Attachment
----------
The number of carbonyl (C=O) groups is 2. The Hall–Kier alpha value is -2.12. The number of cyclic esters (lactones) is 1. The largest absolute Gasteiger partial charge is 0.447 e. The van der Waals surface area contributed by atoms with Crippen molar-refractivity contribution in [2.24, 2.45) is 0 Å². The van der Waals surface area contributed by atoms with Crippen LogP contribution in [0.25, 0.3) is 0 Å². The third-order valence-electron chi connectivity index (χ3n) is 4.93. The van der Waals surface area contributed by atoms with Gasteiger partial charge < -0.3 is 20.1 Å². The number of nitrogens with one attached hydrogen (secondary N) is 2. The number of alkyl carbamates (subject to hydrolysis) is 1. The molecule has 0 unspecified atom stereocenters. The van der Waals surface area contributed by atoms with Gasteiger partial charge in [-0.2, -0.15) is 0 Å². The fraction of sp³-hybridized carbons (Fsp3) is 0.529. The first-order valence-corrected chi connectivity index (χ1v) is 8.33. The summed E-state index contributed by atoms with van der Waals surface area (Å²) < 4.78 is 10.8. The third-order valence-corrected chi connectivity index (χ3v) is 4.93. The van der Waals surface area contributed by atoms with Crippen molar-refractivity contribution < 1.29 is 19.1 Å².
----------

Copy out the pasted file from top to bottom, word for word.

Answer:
The number of carbonyl (C=O) groups is 2. The Hall–Kier alpha value is -2.12. The number of cyclic esters (lactones) is 1. The largest absolute Gasteiger partial charge is 0.447 e. The van der Waals surface area contributed by atoms with Crippen molar-refractivity contribution in [2.24, 2.45) is 0 Å². The van der Waals surface area contributed by atoms with Crippen LogP contribution in [0.25, 0.3) is 0 Å². The third-order valence-electron chi connectivity index (χ3n) is 4.93. The van der Waals surface area contributed by atoms with Gasteiger partial charge < -0.3 is 20.1 Å². The number of nitrogens with one attached hydrogen (secondary N) is 2. The number of alkyl carbamates (subject to hydrolysis) is 1. The molecule has 0 unspecified atom stereocenters. The van der Waals surface area contributed by atoms with Gasteiger partial charge in [-0.2, -0.15) is 0 Å². The fraction of sp³-hybridized carbons (Fsp3) is 0.529. The first-order valence-corrected chi connectivity index (χ1v) is 8.33. The summed E-state index contributed by atoms with van der Waals surface area (Å²) < 4.78 is 10.8. The third-order valence-corrected chi connectivity index (χ3v) is 4.93. The van der Waals surface area contributed by atoms with Crippen molar-refractivity contribution < 1.29 is 19.1 Å².